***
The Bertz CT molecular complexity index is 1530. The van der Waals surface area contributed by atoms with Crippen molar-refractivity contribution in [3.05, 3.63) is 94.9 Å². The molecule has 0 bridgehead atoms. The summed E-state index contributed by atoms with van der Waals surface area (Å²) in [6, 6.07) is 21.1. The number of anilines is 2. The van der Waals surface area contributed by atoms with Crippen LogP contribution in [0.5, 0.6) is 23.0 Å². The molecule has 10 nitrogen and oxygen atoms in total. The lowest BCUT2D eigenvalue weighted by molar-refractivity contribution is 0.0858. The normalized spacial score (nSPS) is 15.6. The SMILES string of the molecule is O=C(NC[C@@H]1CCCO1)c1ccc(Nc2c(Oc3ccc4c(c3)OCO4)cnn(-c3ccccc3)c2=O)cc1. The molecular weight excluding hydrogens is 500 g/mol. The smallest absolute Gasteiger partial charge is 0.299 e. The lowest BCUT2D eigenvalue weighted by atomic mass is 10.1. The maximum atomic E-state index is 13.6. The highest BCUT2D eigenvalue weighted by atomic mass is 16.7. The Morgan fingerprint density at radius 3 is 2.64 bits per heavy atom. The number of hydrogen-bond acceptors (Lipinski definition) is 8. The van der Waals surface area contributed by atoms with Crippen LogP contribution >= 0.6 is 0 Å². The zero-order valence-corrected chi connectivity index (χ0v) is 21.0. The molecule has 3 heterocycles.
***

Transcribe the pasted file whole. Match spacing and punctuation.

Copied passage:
The Bertz CT molecular complexity index is 1530. The van der Waals surface area contributed by atoms with Crippen molar-refractivity contribution in [3.05, 3.63) is 94.9 Å². The molecule has 0 bridgehead atoms. The summed E-state index contributed by atoms with van der Waals surface area (Å²) in [6, 6.07) is 21.1. The number of anilines is 2. The van der Waals surface area contributed by atoms with Crippen LogP contribution in [0.5, 0.6) is 23.0 Å². The molecule has 10 nitrogen and oxygen atoms in total. The lowest BCUT2D eigenvalue weighted by molar-refractivity contribution is 0.0858. The normalized spacial score (nSPS) is 15.6. The SMILES string of the molecule is O=C(NC[C@@H]1CCCO1)c1ccc(Nc2c(Oc3ccc4c(c3)OCO4)cnn(-c3ccccc3)c2=O)cc1. The molecular weight excluding hydrogens is 500 g/mol. The smallest absolute Gasteiger partial charge is 0.299 e. The lowest BCUT2D eigenvalue weighted by atomic mass is 10.1. The maximum atomic E-state index is 13.6. The highest BCUT2D eigenvalue weighted by atomic mass is 16.7. The Morgan fingerprint density at radius 3 is 2.64 bits per heavy atom. The number of hydrogen-bond acceptors (Lipinski definition) is 8. The van der Waals surface area contributed by atoms with Crippen LogP contribution >= 0.6 is 0 Å². The zero-order valence-corrected chi connectivity index (χ0v) is 21.0. The molecule has 3 heterocycles.